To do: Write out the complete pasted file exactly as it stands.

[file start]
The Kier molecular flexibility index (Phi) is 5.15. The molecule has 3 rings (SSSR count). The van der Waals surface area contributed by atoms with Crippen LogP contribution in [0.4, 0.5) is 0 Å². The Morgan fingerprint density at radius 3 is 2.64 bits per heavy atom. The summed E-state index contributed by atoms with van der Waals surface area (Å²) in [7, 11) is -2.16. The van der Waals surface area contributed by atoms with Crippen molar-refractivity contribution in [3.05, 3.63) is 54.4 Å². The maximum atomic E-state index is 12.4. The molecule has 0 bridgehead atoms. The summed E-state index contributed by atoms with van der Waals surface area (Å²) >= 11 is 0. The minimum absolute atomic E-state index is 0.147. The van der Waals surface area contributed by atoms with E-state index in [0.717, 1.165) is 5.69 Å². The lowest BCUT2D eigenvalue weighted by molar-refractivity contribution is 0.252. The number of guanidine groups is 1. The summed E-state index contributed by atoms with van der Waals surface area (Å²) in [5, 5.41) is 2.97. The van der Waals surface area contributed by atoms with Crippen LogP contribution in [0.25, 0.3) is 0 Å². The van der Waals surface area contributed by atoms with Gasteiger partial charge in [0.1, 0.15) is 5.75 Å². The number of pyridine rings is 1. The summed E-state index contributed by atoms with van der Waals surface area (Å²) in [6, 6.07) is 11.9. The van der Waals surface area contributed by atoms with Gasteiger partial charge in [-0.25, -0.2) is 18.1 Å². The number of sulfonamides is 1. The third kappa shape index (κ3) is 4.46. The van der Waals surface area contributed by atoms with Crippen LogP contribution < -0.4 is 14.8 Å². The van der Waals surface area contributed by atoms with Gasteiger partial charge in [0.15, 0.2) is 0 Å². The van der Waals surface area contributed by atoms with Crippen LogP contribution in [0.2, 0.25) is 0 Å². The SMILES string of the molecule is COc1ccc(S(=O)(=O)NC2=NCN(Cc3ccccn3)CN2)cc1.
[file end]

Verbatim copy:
The Kier molecular flexibility index (Phi) is 5.15. The molecule has 3 rings (SSSR count). The van der Waals surface area contributed by atoms with Crippen LogP contribution in [0.4, 0.5) is 0 Å². The Morgan fingerprint density at radius 3 is 2.64 bits per heavy atom. The summed E-state index contributed by atoms with van der Waals surface area (Å²) in [7, 11) is -2.16. The van der Waals surface area contributed by atoms with Crippen molar-refractivity contribution in [3.05, 3.63) is 54.4 Å². The maximum atomic E-state index is 12.4. The molecule has 0 bridgehead atoms. The summed E-state index contributed by atoms with van der Waals surface area (Å²) >= 11 is 0. The minimum absolute atomic E-state index is 0.147. The van der Waals surface area contributed by atoms with E-state index in [0.717, 1.165) is 5.69 Å². The lowest BCUT2D eigenvalue weighted by molar-refractivity contribution is 0.252. The number of guanidine groups is 1. The summed E-state index contributed by atoms with van der Waals surface area (Å²) in [5, 5.41) is 2.97. The van der Waals surface area contributed by atoms with Crippen LogP contribution in [0.25, 0.3) is 0 Å². The van der Waals surface area contributed by atoms with Gasteiger partial charge in [0.1, 0.15) is 5.75 Å². The number of pyridine rings is 1. The summed E-state index contributed by atoms with van der Waals surface area (Å²) in [6, 6.07) is 11.9. The van der Waals surface area contributed by atoms with Gasteiger partial charge in [-0.25, -0.2) is 18.1 Å². The number of sulfonamides is 1. The third kappa shape index (κ3) is 4.46. The van der Waals surface area contributed by atoms with Crippen LogP contribution < -0.4 is 14.8 Å². The van der Waals surface area contributed by atoms with Gasteiger partial charge in [0.15, 0.2) is 0 Å². The van der Waals surface area contributed by atoms with Crippen LogP contribution in [0.2, 0.25) is 0 Å². The SMILES string of the molecule is COc1ccc(S(=O)(=O)NC2=NCN(Cc3ccccn3)CN2)cc1.